It’s become a tradition for us to spend Memorial Day or at least a day during this weekend searching for one of My Guy’s favorite blooms. I don’t even remember how the count began, but now he cannot not count them.
What we’ve learned over the years is that they like a variety of habitats. from dark forests to bogs, and even mountain tops. And they like to hide. So we must really don our Lady’s Slipper eyes (just as I’ve been donning my dragonfly eyes lately) and look for them.
I mean . . . really hide.
It’s acidic soil that they are rather fond of, just like Yellow Clintonia, the beacons of many a forest trail. But while Clintonia seems to bloom anywhere and everywhere, Lady’s Slipper need Rhizoctonia fungi in order to grow and show off a blossom. According to Jack Sanders, author of The Secrets of Wildflowers, “Unlike most seeds, the minute and dustlike Lady’s Slipper seeds contain no food to allow them to grow. However, the outside of the seed is susceptible to attack by Rhizoctonia fungi, which digest the outer cells. If things balance out just right, the inner cells escape digestion and absorb some of the nutrients the fungus obtained from the soil. Not until this happens can the seed germinate and begin growing . . . The symbiosis with the fungus doesn’t end there. In order for the infant corm (or ‘proto-corm’) to obtain minerals and other soil foods, it must use the ‘go-between’ services of Rhizoctonia fungi. The fungi, in turn, take from the seedling Lady’s Slipper foods that are photosynthetically manufactured. These sensitive and complex relationships make native orchids of all kinds relatively uncommon . . . What’s more, in the wild, it takes from 10 to 17 years for a Lady’s Slipper seed to become a mature plant capable of blooming.“
So here’s the thing. Yellow Clintonia and Pink Lady’s Slipper flowers look nothing alike. But their leaves–that’s a different story and when there are no flowers to confirm, one like me, must slow down and notice the features. Do you see what I mean? Clintonias are members of the Lily Family, with six lily-like tepals (segment of the outer whorl in a flower that has no differentiation between petals and sepals). And their leaves can be folded in half with the inner vein forming the fold line.
Lady’s Slippers, on the other hand, are orchids. The flower is a moccasin-shaped, inflated pouch, but also two lateral petals that twist outward. And the leaves–take a look. Remember folding paper in an accordion-like manner to create fans, or tissue paper to create flowers? That’s what Lady’s Slipper leaves look like to me. Multiple pleats.
Lest you think nature didn’t distract us, there was a male swallowtail puddling in a wet seep that we had to pause and admire.
And we certainly didn’t want Indian Cucumber Root, in the same lily subfamily as Clintonia, to think we were ignoring it for it has just begun to offer its unique flower to the world.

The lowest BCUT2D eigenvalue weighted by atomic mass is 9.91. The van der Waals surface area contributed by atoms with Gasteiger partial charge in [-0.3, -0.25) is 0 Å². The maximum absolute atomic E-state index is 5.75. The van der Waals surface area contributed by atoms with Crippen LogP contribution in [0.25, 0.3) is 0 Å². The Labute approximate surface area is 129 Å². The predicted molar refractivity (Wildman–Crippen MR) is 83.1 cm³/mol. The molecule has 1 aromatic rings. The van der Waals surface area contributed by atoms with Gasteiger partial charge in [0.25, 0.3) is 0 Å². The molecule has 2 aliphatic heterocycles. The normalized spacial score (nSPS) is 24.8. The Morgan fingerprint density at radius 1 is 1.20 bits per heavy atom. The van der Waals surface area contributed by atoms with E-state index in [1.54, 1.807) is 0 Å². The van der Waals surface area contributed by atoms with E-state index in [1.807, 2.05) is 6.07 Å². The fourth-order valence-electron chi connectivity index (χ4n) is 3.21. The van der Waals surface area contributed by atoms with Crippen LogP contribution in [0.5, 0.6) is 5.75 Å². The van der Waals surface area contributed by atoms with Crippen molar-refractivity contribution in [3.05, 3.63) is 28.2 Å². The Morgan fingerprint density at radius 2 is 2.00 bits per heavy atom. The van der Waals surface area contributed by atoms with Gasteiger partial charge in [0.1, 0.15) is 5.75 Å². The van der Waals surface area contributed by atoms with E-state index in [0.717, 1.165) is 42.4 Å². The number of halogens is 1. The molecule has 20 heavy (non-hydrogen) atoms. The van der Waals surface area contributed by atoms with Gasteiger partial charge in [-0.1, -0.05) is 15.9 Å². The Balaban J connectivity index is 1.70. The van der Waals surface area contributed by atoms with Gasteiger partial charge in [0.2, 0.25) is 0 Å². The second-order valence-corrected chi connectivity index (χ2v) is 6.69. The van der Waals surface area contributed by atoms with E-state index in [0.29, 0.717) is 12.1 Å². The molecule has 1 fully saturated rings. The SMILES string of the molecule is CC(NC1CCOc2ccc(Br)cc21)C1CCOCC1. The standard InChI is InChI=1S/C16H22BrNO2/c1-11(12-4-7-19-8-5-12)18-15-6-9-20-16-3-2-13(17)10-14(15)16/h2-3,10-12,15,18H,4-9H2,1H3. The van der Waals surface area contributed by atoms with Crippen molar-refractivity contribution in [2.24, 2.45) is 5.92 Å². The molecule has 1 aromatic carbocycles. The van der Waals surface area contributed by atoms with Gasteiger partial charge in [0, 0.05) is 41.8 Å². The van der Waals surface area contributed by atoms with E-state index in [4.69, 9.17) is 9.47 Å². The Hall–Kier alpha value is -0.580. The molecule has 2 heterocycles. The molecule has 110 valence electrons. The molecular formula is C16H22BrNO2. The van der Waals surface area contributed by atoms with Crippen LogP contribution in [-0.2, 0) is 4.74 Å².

But our real focus, of course, were the slippers, even those decorated in white, which is a form of the pink.
Until, that is, the Common Loons begged to be noticed and so we did.
A few miles into the hike, we reached one of My Guy’s favorite spots. Just the other day I heard him describe it as a field of Lady’s Slippers. I’m pretty sure he was thinking football field. I happen to think it’s closer to the size of my office. But, it does produce about fifty flowers each year.
While he was meticulously counting those fifty, a Bald-faced Aerial Yellowjacket flew in and started chewing some wood. My attention was indeed diverted.
Heading to the summit, we didn’t find as many, but still they were there and we paused to admire this grouping. I wonder if there was a nurselog below them that offered the right growing conditions and thus the line.
At the summit, after finishing dessert (we’d eaten our sandwiches below by the pond), someone had to survey his kingdom.
It’s always worth a look.
We found some more as we descended and then followed a different trail out, where another lady made herself known.
Meet a female Common Whitetail Skimmer dragonfly, who is hardly common with her tail markings, and spots on her wings.
We were almost finished when we spotted this Lady’s Slipper blowing in the breeze. Note the curve in the stem, and the closed moccasin.
I don’t know if removing the leaf will help the flower to fully develop, but it made me think of today, Memorial Day, and the fact that so many have in the past and do presently work so that we can enjoy the freedom of going for a hike in the woods–thank you to all who have served our country, past, present, and future, including our dads, uncles, cousins, and friends.
The question remains: How many Lady’s Slippers did we honor on this Mondate? 351. And those were only the ones we could spot from the trail. I’m sure we missed some. Can you imagine how many more might be out there.
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